This past Friday I ventured over to the Jennifer Schwartz Gallery for the dual opening of Watershed and Precious Things. While Watershed offers an environmentally conscious study of the relationship between man and his power to manipulate his surroundings, specifically focusing on the impact in the French Broad River Basin and the Tennessee Valley, Precious Things presents a group show featuring the small and intimate works of Heidi Kirkpatrick, Jefferson Hayman, Lori Vrba, and Lisette de Boisblanc, a stark contrast to Watershed‘s large format images and sprawling landscape photography.
Watershed features exclusively the images of Atlanta-born photographer Jeff Rich, who’s current work consists of an ongoing study and survey of the giant basin that is the southeast. His photography explores a post-Tennessee Valley Authority world in which man has created entire cities in areas formerly covered in water—the result of which impacts the land, water, and way of life for the entire ecosystem. While landscapes are the overarching theme of this series, the humanistic aspects of Rich’s photos are captured exquisitely against the backdrop of the Southern landscape, complete with a familiar collection of vegetation, terrain, and even the remnants of engineering projects.
The photographs in which Rich captures people are pure Americana with Faulkneresque Southern Gothic undertones, as he chooses to shoot his landscapes, and even his portraits, in the southern twilight. Rich tells me that in these moments, the time between day and night, this temporary ethereal, is when the landscape itself seems to take on its own persona. This, he says, is exemplified in Southern Gothic prose, in which “the landscape is almost a character within itself.” One can feel the pulse of the landscape in the work of Flannery O’Connor and Tennessee Williams, much like one can visualize the pulse of the current in the way Rich captures the flow of water.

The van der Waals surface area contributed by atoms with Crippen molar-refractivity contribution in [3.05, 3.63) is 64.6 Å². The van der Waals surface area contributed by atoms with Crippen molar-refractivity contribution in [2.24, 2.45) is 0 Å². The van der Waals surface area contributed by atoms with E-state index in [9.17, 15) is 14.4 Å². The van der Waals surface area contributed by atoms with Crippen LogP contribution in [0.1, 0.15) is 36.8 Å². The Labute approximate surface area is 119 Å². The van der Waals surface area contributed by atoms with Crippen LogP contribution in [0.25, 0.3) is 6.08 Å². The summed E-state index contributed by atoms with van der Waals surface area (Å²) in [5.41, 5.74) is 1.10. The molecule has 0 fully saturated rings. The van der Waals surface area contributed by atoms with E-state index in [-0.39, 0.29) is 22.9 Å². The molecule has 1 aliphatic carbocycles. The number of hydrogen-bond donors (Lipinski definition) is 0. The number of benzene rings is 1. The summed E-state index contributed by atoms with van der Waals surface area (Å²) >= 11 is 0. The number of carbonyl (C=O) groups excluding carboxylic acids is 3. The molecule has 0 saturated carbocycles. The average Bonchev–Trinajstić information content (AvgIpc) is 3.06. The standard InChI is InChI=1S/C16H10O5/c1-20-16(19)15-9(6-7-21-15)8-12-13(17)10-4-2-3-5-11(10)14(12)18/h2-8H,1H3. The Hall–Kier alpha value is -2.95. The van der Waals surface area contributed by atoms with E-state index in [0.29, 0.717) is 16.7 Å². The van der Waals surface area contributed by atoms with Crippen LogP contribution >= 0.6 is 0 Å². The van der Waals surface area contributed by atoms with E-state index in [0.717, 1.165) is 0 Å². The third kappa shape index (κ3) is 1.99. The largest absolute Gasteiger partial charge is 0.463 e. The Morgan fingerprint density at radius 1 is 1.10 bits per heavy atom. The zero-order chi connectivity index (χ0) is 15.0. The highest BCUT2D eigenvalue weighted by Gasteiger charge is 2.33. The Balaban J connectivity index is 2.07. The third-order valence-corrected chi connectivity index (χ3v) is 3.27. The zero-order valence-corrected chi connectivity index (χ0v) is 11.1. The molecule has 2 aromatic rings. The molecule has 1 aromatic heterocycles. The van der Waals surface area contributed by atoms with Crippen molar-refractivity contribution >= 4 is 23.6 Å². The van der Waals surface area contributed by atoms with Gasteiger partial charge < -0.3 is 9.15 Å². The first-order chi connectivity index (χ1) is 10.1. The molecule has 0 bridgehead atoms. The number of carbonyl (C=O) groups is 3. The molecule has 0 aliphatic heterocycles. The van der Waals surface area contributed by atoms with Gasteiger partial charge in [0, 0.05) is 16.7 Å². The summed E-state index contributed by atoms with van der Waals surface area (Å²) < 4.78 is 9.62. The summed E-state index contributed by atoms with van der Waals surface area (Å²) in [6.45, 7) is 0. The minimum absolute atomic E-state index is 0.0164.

Rich uses long exposures on large format Canham cameras to capture this flow of water, as well as the colors of dusk. His camera takes on the role of a quiet, peaceful observer docilely showing an objective view of his subject. Worthy of mention are Watts Bar Nuclear Plant and Garden, as these show perfectly the goals of Rich’s work: the dichotomy of man and nature and their respective impact upon one another.
Also drawing upon the rustic, dark aspects of Southern Americana are the works of Precious Things. In a style that reminds one of a daguerreotype, the works of photographers Lori Vrba and Heidi Kirkpatrick hearken back to a post-Victorian age when the exploration of ones surroundings and the human body were the driving force behind photography. This intimate humanism runs rampant through Vrba’s work and comes to full fruition in Kirkpatrick’s pieces in which she lays celluloid prints of the human body over pages from Grey’s Anatomy.
Like the duality of Rich’s work in which we see humans in their environment, the work of Precious Things bleeds off its photo paper and intermingles with the casing that holds it. Here, the frame is just as much a part of the work as the image within. This notion that the environment in which something is kept, and the corresponding impact that an object or individual can have upon it, resonates with the viewer, making this show an engaging treat for the mind and the eye.